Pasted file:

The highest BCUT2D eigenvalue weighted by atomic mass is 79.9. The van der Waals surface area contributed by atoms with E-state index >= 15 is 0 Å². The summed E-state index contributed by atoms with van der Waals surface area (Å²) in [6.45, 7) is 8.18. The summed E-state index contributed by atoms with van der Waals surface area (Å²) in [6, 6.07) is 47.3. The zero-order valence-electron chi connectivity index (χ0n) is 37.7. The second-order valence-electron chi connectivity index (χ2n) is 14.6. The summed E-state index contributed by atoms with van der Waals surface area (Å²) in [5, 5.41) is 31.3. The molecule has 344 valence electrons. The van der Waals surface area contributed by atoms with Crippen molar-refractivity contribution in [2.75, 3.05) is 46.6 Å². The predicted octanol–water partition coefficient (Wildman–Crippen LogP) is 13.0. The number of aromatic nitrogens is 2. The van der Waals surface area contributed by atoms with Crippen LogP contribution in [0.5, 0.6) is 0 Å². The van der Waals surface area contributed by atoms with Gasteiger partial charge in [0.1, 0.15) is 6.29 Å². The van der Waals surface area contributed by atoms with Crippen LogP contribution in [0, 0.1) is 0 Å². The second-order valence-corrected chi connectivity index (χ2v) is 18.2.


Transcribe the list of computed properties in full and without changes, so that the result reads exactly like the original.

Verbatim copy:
The highest BCUT2D eigenvalue weighted by atomic mass is 79.9. The van der Waals surface area contributed by atoms with E-state index >= 15 is 0 Å². The summed E-state index contributed by atoms with van der Waals surface area (Å²) in [6.45, 7) is 8.18. The summed E-state index contributed by atoms with van der Waals surface area (Å²) in [6, 6.07) is 47.3. The zero-order valence-electron chi connectivity index (χ0n) is 37.7. The second-order valence-electron chi connectivity index (χ2n) is 14.6. The summed E-state index contributed by atoms with van der Waals surface area (Å²) in [5, 5.41) is 31.3. The molecule has 344 valence electrons. The van der Waals surface area contributed by atoms with Crippen molar-refractivity contribution in [2.75, 3.05) is 46.6 Å². The predicted octanol–water partition coefficient (Wildman–Crippen LogP) is 13.0. The number of aromatic nitrogens is 2. The van der Waals surface area contributed by atoms with Crippen LogP contribution in [0.5, 0.6) is 0 Å². The van der Waals surface area contributed by atoms with Gasteiger partial charge in [0.1, 0.15) is 6.29 Å². The van der Waals surface area contributed by atoms with Crippen LogP contribution in [0, 0.1) is 0 Å². The second-order valence-corrected chi connectivity index (χ2v) is 18.2.